Hey, you there!
Yes, you! I know that you love the idea of steering on a slot car but you don’t need a chassis that leans in the corners. You could use a PCS32 or Slot Classic chassis of course and fit the steering system from this page, but what if you need something smaller? Maybe for a 1:43 car, or a really small 1:32 car with no overhang. Maybe something like this.
Now, chase-cars has a solution for you, the amazing new small chassis. How small? Print off this pdf on A4 at 1:1 and check it for size on your slot car bodyshell. Here’s another to suit the Mini pictured above.
The chassis is just the rear section, the front is whatever width steering you need from this page. It uses the running gear from a Carrera Go car, these can be found very cheaply as used cars so you can get running very easily. The chassis section supplied looks like this.
First, cut out the middle parts, if you’re building it into a Mini you can discard them but for the moment let’s cut them out carefully.
Everyone knows what side cutters look like, see below
But my life was transformed when I found flush side cutters, the jaws look like this, ground flat.
They allow you to snip very close to what you’re cutting and saves a lot of work with a scalpel and files later on.
Take a sharp cutters and cut through the 3 ribs where it joins the main chassis. Make sure you don’t cut the motor spigots!
Next remove the rear section in the same way.
Take a scalpel and carefully remove all traces of where you cut. Be careful of the motor spigots which need to stay on there!
Next, take a Carrera Go car, we only need the motor and rear axle.
Remove the screws from underneath.
We need to remove the rear wheels from the knurled axles. There’s no pleasant way to do this so remove the tyres and get brutal with your cutters.
You need to cut the plastic where it grips the axle, be careful not to damage the axle.
Now remove the axle from the chassis by cutting the chassis itself.
You can cut the motor wires next.
And make one more cut to remove the motor.
Flex the chassis and remove the motor.
That’s all you need.
Check the orientation carefully, and assemble the rear axle as shown.
Push the axle all the way through.
Then back through the other hole. If you find that you’ve bought a Carrera Go car with a rear axle that’s too narrow (some of their F1 cars for example) you can push the black gear onto a plain 3/32″ rear axle. You will need to open up the bearing holes in the chassis to 2.4mm.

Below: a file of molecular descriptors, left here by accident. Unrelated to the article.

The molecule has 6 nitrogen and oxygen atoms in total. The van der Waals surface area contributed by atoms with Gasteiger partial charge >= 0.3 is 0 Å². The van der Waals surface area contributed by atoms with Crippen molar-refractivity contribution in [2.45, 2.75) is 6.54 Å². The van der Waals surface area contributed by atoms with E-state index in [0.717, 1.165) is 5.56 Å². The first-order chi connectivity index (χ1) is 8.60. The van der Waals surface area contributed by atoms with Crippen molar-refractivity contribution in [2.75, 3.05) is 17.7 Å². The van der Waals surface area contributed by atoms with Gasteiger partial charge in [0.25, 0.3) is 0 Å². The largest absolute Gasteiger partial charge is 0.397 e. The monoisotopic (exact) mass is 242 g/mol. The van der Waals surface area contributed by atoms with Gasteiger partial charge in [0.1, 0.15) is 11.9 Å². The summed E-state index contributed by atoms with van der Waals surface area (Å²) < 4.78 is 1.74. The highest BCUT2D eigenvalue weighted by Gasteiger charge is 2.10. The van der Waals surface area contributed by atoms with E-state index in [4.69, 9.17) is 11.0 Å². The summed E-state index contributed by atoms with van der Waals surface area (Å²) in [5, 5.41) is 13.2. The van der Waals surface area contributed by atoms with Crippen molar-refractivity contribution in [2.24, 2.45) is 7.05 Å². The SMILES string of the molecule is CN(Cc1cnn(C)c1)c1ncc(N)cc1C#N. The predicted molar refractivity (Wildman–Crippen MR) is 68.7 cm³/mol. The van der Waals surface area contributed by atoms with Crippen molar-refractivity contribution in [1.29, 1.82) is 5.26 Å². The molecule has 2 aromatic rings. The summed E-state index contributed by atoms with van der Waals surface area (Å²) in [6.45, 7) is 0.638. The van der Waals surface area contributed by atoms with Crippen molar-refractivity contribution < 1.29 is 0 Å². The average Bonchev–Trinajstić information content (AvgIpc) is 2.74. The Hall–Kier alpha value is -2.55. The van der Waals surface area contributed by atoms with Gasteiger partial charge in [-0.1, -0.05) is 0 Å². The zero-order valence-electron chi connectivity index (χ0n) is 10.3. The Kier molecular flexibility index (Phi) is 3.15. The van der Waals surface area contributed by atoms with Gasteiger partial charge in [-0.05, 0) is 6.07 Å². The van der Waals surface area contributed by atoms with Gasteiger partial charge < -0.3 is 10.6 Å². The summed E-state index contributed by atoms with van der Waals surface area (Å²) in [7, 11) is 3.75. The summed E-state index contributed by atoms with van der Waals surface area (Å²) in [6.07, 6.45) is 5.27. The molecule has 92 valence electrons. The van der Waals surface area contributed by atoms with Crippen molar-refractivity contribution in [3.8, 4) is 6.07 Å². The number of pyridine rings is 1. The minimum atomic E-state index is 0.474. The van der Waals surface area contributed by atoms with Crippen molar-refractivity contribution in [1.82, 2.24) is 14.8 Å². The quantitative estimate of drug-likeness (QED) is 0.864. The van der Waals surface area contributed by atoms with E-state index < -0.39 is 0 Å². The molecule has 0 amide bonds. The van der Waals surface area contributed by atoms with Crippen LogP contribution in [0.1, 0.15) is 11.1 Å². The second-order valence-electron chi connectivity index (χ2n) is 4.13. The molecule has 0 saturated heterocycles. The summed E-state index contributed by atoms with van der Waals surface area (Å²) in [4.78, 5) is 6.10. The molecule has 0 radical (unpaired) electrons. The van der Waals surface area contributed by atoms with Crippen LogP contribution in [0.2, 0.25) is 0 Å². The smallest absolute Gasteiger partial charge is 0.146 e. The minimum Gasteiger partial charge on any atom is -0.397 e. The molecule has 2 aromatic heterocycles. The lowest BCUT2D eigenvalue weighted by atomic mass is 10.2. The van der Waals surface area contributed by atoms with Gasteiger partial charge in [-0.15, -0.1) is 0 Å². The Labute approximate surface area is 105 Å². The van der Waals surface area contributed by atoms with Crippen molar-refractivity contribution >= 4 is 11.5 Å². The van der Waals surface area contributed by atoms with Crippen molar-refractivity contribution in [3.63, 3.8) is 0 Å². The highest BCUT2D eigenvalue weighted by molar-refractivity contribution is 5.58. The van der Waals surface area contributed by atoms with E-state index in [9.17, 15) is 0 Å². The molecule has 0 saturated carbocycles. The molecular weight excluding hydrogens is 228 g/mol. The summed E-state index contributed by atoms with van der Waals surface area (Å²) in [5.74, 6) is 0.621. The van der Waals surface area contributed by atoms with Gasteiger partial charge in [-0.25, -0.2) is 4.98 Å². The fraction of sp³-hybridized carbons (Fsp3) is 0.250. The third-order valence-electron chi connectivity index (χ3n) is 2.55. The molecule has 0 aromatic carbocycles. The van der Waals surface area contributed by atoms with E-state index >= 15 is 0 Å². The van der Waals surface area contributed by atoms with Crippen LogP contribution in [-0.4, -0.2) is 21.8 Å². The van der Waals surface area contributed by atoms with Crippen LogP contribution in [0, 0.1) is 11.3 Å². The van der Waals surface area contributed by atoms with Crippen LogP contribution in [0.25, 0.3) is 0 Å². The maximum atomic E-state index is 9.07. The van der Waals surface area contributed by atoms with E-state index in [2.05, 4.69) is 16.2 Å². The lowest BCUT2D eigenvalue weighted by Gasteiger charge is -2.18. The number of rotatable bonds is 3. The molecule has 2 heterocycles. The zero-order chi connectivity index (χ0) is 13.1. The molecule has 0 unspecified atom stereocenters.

Motor next. Push it back onto the spigots as shown.
Then gently squeeze the motor until it clicks into position.
And you’re done.
Head over to the instruction page for the steering system and build it. Go on, I’ll wait here for you.
Measure the wheelbase you need and if necessary cut the front end to suit.
This is going onto the Mini, trim the sprue from the wheels as shown.
You need to clean the powder out of the Minilite spokes with a toothbrush. This isn’t going back in your mouth afterwards.
Fit the rear wheels onto the knurled axle, hold in place with some superglue.
The Mini wheels are very small so the guide will be at it’s lowest setting. For a Scalextric guide, you need a large and medium spacer positioned as shown, a 4mm drill bit keeps everything in line while the glue sets.
Back to the rear chassis, put a screw into the fixing post but leave it sticking out a little.
Now push the front and rear together to suit your wheelbase, and tighten the screw.
If it’s going under the Mini bodyshell, some black paint helps.
And you’re done! Hit the track, and try to get the wheels in line when you’re approaching the bus.
If you want to use this chassis to fit any other chase-cars bodyshell, now is the time to use those adapter pieces we cut out at the very beginning.
Trim the link parts as shown.
Clean the powder out of the slot.
And then slot it into the chassis as shown.
Check the fit is smooth and hold in place with superglue.
Now for the front, trim the link parts again.
Make sure you get the orientation right; the cut-out part is clearance so should face towards the guide. Below the steering is upsidedown and the hollowed out part faces up.
Use the mounting screw to hold it in position and that’s it, you can now fit this under any other chase-cars bodyshell.
Once you’ve taken it on a test drive, you might find it’s a bit tricky to keep on the track with the small wheels and so much power. You can either change your controller for this, or reduce the voltage across the motor. This is insane for racing, but makes for a more useable car at home, here’s how you do it. Get yourself a 10 ohm resistor, about 2W if possible. Arrange it like this on the chassis.
This gives lots of space around it, then connect everything up as before.
It doesn’t matter which wire has the resistor connected. If you’re doing this with the Mini and got some weight up front, you can position the resistor on the rear and hold in place with some glue.